11 “This history (of the ethnic group Iquichanos) is characterized by long periods of almost total isolation and by unseasonable warlike eruptions by these communities in the events of the region or the nation. […] It is certainly difficult to define the Iquichano group as a tribe in the strict sense of the word, but it seems evident, from the information examined, that the Iquichanos possess a latent ethnic intercommunal structure and organization, that constantly manifest in critical situations and mark a high degree of regional solidarity. It is probable that the circumstances of the month of January precipitated a new manifestation of these latencies.” (Vargas Llosa et al. 1983, 38–45).

12 Here we might compare the impact of voice with Derrida’s observations on how the status of the photograph as juridical evidence hinges on the requirement that it be accompanied in court by a human voice—usually that of the photographer (Derrida 2002). 

13 These comments are taken from copies of the log of comments of the exhibition both in Lima and Ayacucho that are in the authors’ archives.  Presumably these copies are also in the Centro de Información para la Memoria Colectiva y los Derechos Humanos of the Peruvian Defensoría del Pueblo in Lima. Authors’ translations.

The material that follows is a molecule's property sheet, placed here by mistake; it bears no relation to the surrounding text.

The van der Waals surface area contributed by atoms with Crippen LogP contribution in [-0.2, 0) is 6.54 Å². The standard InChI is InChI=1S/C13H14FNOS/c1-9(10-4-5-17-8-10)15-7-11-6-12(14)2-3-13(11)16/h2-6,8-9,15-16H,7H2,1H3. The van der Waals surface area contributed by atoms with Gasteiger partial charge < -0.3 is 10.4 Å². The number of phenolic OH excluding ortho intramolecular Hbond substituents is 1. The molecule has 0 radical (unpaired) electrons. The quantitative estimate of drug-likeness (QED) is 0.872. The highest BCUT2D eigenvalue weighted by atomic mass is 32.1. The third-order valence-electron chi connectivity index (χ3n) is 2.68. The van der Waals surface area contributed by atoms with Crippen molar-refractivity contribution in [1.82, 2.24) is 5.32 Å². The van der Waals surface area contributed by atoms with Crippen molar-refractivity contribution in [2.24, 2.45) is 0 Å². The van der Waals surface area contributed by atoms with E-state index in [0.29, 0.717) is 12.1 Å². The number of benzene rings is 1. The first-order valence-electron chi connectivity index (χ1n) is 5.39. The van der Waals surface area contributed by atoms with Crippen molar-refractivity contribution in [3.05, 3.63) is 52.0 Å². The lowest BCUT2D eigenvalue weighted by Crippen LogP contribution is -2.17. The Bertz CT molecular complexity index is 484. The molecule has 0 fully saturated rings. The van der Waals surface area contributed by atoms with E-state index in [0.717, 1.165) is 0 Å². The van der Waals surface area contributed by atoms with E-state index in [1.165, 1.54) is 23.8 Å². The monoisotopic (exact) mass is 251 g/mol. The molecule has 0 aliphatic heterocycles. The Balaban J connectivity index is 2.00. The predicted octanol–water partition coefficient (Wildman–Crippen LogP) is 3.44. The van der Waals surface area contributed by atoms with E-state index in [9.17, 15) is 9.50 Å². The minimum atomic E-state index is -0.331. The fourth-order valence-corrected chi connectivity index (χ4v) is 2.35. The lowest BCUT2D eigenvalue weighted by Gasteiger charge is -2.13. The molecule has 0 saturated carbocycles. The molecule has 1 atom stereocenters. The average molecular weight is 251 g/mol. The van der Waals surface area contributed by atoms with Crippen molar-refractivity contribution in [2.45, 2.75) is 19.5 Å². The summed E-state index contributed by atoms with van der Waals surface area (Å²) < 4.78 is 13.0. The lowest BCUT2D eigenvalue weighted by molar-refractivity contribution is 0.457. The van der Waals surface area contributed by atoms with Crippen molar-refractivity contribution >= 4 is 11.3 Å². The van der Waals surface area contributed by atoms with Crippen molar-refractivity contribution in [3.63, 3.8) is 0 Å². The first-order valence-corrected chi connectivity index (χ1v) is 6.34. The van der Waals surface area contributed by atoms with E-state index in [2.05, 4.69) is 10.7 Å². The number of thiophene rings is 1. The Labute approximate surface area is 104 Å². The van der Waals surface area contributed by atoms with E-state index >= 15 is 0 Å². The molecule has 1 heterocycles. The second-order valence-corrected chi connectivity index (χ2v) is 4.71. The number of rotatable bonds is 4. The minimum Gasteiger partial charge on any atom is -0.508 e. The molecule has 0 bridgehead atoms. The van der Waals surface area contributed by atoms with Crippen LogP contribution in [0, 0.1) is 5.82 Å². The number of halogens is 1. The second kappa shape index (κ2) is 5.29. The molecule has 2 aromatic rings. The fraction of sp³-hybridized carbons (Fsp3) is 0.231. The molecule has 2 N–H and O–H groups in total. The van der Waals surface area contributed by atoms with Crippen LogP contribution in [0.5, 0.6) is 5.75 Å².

14 On racial practices and language in Peru, see Callirgos 1993 and de la Cadena 2000. In another example of how strongly photography is tied to race, when the familias of the victims of Uchuraccay mounted an exhibit featuring Retto’s photographs in the city of Huamanga (Ayacucho), the Uchuraccay peasants objected strongly that the photographs and the exhibit more generally portrayed them as “Indians” living outside the modern nation state (del Pino 2003).

15 As a counterpoint to this vision of photography, we might turn to Cavell’s observation that the technological claims of photography are not so much those of the representation or “picture”, as they are of transcription. Unlike painting, the photograph, he argues, does not record a likeness or representation, but rather the fact of existence.   At the same time, and especially in a context such as that of post-conflict Peru, we find unsettling the notion of transparency that seems to underlie his claim that photography allows the parts of the world “to draw attention to themselves according to their natural weight” (1979, 25; 1985).